Ukrainians are a nation. The nation includes both those who have Ukrainian as first language, and those who have Russian as first language, just as the Irish nation includes many who have English as first language.
Ukrainians are a nation long oppressed under Russian and other foreign rule. They have a right to self-determination.
Within Ukraine, there is exceptionally sharp class inequality. A few oligarchs are hugely wealthy and pay few taxes. The majority are much poorer even than in neighbouring Belarus or Romania.
The movement which got rid of Ukraine’s corrupt president Yanukovych was against both Yanukovych’s subservience to Russia, and his social policies.
The social revolt can win only by also taking on the new Ukrainian government, dominated by oligarchs. As it takes on that government it will also take on the IMF and the Western banks, which hold Ukraine in hock.
Between oligarchs and inequality, and oligarchs and inequality plus national oppression, Ukrainians, rightly, prefer to be rid of the national oppression.
The duty of socialists and democrats, therefore, is both to support the whole people of Ukraine against Russian threats and possible invasion, and to support Ukraine’s left and Ukraine’s working class against the oligarchs and the banks.
Russian troops out! Demand the Western powers cancel Ukraine’s debts! Support the Ukrainian left in its efforts to create a “third pole” against the oligarchs of all stripes!
On 21 November 2013 the crisis was opened by Yanukovych, under Russian pressure, cancelling a deal with the EU.
After three months of escalating street demonstrations, strongest in western Ukraine but also spreading to the east and centred in Kiev, which has a Russian-first-language majority, Yanukovych fled on 22 February and Ukraine’s elected parliament appointed a new government.
On 27 February Russian troops went on to the streets in Crimea, surrounded the Crimean parliament, and forced the creation of a new Crimean government led by a pro-Russian party which got just three seats out of 100 in Crimea’s last elections.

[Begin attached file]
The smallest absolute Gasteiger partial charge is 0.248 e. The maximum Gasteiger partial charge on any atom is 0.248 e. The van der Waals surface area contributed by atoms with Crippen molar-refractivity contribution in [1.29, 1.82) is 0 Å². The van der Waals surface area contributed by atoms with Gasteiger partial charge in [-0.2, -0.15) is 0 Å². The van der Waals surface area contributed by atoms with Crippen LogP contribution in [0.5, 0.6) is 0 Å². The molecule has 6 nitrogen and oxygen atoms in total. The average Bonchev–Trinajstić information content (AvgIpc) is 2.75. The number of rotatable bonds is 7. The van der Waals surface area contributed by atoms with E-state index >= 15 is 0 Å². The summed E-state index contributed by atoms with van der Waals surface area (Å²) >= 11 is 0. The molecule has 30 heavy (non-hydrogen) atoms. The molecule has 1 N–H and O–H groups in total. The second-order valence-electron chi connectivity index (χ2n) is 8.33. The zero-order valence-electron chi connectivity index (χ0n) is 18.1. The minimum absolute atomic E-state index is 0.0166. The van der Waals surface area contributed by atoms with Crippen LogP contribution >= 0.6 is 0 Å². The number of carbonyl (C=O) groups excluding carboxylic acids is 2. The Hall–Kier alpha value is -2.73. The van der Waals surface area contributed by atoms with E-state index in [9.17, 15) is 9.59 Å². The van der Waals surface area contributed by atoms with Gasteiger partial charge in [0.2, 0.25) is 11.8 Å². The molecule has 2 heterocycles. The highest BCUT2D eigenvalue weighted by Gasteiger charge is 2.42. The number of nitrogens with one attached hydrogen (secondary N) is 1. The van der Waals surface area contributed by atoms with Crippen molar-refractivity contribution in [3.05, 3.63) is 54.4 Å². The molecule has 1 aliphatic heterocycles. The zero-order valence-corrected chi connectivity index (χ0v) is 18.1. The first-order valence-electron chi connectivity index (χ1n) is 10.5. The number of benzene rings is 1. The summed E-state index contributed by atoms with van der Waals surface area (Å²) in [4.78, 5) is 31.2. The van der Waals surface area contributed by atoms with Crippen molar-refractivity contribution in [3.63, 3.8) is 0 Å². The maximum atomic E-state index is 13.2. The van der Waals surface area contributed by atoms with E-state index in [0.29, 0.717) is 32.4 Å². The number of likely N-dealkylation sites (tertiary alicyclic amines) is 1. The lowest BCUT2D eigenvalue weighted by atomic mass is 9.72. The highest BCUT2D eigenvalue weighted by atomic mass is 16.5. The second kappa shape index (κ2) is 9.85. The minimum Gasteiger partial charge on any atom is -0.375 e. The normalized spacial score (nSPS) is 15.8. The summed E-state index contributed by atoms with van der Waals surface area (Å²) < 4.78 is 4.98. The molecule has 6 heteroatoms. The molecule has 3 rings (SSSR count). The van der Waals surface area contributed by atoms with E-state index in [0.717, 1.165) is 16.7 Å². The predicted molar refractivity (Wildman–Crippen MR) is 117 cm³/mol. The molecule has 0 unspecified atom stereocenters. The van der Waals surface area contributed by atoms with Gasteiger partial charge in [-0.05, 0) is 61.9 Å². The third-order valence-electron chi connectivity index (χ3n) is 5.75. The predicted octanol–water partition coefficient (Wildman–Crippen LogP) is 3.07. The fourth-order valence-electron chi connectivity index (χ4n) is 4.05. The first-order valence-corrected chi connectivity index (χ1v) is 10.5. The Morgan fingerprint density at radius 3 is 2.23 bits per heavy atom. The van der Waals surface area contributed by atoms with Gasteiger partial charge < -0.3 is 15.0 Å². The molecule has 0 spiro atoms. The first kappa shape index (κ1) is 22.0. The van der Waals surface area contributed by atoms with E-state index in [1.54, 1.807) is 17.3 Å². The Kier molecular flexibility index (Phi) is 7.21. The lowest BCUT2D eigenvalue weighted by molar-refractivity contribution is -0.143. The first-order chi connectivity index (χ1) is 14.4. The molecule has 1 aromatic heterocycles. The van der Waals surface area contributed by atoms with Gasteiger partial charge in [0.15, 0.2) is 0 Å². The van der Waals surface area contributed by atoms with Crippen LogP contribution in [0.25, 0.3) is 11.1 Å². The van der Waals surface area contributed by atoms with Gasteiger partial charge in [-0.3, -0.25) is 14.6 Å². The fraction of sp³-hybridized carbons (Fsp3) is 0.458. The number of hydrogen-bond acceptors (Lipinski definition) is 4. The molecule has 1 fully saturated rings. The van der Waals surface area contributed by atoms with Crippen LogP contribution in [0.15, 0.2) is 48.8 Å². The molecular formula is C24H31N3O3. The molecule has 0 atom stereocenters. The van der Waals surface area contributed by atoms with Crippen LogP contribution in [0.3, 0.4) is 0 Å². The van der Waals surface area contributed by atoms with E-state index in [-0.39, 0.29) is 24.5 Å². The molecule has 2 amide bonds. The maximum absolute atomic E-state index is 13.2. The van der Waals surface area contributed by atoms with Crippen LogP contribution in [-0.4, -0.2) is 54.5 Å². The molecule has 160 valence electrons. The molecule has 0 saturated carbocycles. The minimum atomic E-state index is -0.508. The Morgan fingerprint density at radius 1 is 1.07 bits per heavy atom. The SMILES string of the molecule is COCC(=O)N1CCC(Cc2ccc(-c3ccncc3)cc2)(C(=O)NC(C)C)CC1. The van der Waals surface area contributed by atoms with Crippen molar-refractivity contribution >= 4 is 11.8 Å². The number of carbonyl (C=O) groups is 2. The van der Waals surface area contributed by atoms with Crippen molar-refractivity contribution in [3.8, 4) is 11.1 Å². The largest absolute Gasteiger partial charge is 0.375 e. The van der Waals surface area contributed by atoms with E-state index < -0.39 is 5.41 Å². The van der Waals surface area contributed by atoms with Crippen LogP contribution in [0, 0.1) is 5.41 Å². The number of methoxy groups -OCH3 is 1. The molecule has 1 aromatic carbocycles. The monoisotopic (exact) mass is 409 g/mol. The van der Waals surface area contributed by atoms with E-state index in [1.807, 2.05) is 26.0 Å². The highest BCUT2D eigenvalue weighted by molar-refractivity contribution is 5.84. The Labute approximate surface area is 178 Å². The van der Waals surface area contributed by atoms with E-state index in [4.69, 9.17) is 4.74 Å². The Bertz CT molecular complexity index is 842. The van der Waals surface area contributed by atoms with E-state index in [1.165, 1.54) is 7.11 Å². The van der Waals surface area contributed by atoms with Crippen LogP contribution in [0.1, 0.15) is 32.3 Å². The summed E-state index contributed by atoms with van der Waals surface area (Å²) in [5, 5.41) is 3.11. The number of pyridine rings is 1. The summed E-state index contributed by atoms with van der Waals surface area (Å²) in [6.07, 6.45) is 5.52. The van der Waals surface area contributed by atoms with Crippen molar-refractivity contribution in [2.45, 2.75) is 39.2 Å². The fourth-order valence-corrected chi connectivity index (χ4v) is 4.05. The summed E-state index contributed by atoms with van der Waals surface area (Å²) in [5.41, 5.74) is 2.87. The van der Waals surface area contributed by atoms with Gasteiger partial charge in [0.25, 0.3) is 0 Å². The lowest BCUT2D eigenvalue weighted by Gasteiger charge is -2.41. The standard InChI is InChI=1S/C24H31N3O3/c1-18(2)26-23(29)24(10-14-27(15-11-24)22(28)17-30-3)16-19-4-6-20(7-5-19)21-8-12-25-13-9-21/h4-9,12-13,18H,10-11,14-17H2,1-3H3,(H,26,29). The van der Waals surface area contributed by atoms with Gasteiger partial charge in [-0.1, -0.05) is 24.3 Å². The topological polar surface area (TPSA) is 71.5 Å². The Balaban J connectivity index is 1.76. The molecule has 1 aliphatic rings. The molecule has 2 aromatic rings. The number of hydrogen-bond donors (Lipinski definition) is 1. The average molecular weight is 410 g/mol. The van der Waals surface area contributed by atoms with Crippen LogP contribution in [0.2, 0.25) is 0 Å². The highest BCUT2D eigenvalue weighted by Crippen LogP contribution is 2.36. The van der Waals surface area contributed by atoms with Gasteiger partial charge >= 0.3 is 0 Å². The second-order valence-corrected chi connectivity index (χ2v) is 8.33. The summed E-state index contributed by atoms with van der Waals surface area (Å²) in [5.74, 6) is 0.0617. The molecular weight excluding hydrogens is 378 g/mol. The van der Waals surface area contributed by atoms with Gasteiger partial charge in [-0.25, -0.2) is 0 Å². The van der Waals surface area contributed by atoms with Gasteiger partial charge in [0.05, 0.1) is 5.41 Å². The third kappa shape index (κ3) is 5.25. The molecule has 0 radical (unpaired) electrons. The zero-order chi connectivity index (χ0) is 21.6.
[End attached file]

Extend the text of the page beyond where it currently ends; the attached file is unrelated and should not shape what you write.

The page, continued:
After 17 days of escalating Russian military intervention in Crimea, that Russian-installed government ran a referendum on 16 March, boycotted by Crimea’s indigenous Tatar people and many Ukrainians, which of course showed a majority for Crimea being reintegrated into Russia.
On 21 March Russia annexed Crimea. The same day, Ukraine’s government signed a deal for links with the EU.
Some socialists describe Ukraine’s deal with the EU as symmetrical with Russian annexation. However bad EU policies are — and in Greece they are despicable — the equation is false. Even a workers’ state would sign trade and association deals with capitalist powers, and have to accommodate, to some degree, to the rapacious rules of the capitalist world market. Being invaded and ruled by a foreign power is different.
The US and EU powers have been hesitant about sanctions against Russia, because some EU countries in particular fear losing Russian gas supplies and profits from trade with Russia; but they have imposed sanctions on some Russian oligarchs.
On 23 March a NATO chief warned that Russia was massing troops on Ukraine’s eastern border. The Russian government denied it. On 24 March Ukraine told all its troops to withdraw from Crimea for their own safety.
Putin’s army may invade eastern Ukraine to secure the areas which supply Crimea, or to annex a strip of land along the south of Ukraine, connecting Russia to the Russian-military-occupied area of Trans-Dniestr in Moldova. Or it may just use its military threats, and its ability to stir up sections of the Russian (not just Russian-speaking) minority in eastern Ukraine, as leverage to pull the whole of Ukraine back under its domination.
On 23 March, surprisingly, Alexander Lukashenko, the thuggish and usually very Russian-aligned president of Belarus, commented ruefully that “a bad precedent has been created” by Russia’s annexation of Crimea.
Even usually pro-Russian people in the region are alarmed by Putin’s imperialism.